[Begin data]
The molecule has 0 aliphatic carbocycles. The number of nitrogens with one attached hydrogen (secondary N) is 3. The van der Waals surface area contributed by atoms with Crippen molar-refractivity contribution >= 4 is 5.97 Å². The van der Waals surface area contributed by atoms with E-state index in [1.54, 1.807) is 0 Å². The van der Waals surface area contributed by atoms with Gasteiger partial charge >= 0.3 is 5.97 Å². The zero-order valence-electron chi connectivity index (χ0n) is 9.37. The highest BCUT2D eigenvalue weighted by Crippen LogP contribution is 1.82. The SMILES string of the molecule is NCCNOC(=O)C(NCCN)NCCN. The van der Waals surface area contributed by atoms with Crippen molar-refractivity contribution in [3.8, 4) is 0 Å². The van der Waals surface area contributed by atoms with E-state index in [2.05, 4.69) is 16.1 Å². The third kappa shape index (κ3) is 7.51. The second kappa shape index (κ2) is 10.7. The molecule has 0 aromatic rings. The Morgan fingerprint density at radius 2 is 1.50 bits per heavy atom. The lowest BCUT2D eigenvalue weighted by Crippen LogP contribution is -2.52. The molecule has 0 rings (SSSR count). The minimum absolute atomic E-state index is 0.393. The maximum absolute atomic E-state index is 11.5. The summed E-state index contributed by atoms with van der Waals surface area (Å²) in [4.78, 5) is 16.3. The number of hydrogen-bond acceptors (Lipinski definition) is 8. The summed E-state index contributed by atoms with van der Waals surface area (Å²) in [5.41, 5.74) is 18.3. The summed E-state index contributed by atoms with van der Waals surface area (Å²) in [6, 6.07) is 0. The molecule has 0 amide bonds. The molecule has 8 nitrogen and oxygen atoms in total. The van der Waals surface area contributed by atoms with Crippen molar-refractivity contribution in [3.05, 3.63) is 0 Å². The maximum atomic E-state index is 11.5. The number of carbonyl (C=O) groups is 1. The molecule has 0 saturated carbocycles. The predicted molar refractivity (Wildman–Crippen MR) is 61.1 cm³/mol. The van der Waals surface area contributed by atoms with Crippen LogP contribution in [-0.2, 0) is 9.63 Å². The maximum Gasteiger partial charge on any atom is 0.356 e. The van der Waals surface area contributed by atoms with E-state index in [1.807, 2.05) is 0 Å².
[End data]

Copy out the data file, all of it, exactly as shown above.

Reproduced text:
The molecule has 0 aliphatic carbocycles. The number of nitrogens with one attached hydrogen (secondary N) is 3. The van der Waals surface area contributed by atoms with Crippen molar-refractivity contribution >= 4 is 5.97 Å². The van der Waals surface area contributed by atoms with E-state index in [1.54, 1.807) is 0 Å². The van der Waals surface area contributed by atoms with Gasteiger partial charge >= 0.3 is 5.97 Å². The zero-order valence-electron chi connectivity index (χ0n) is 9.37. The highest BCUT2D eigenvalue weighted by Crippen LogP contribution is 1.82. The SMILES string of the molecule is NCCNOC(=O)C(NCCN)NCCN. The van der Waals surface area contributed by atoms with Crippen molar-refractivity contribution in [3.8, 4) is 0 Å². The van der Waals surface area contributed by atoms with E-state index in [2.05, 4.69) is 16.1 Å². The third kappa shape index (κ3) is 7.51. The second kappa shape index (κ2) is 10.7. The molecule has 0 aromatic rings. The Morgan fingerprint density at radius 2 is 1.50 bits per heavy atom. The lowest BCUT2D eigenvalue weighted by Crippen LogP contribution is -2.52. The molecule has 0 rings (SSSR count). The minimum absolute atomic E-state index is 0.393. The maximum absolute atomic E-state index is 11.5. The summed E-state index contributed by atoms with van der Waals surface area (Å²) in [4.78, 5) is 16.3. The number of hydrogen-bond acceptors (Lipinski definition) is 8. The summed E-state index contributed by atoms with van der Waals surface area (Å²) in [5.41, 5.74) is 18.3. The summed E-state index contributed by atoms with van der Waals surface area (Å²) in [6, 6.07) is 0. The molecule has 0 amide bonds. The molecule has 8 nitrogen and oxygen atoms in total. The van der Waals surface area contributed by atoms with Crippen molar-refractivity contribution in [3.05, 3.63) is 0 Å². The maximum atomic E-state index is 11.5. The number of carbonyl (C=O) groups is 1. The molecule has 0 saturated carbocycles. The predicted molar refractivity (Wildman–Crippen MR) is 61.1 cm³/mol. The van der Waals surface area contributed by atoms with Crippen LogP contribution in [-0.2, 0) is 9.63 Å². The maximum Gasteiger partial charge on any atom is 0.356 e. The van der Waals surface area contributed by atoms with E-state index in [1.807, 2.05) is 0 Å².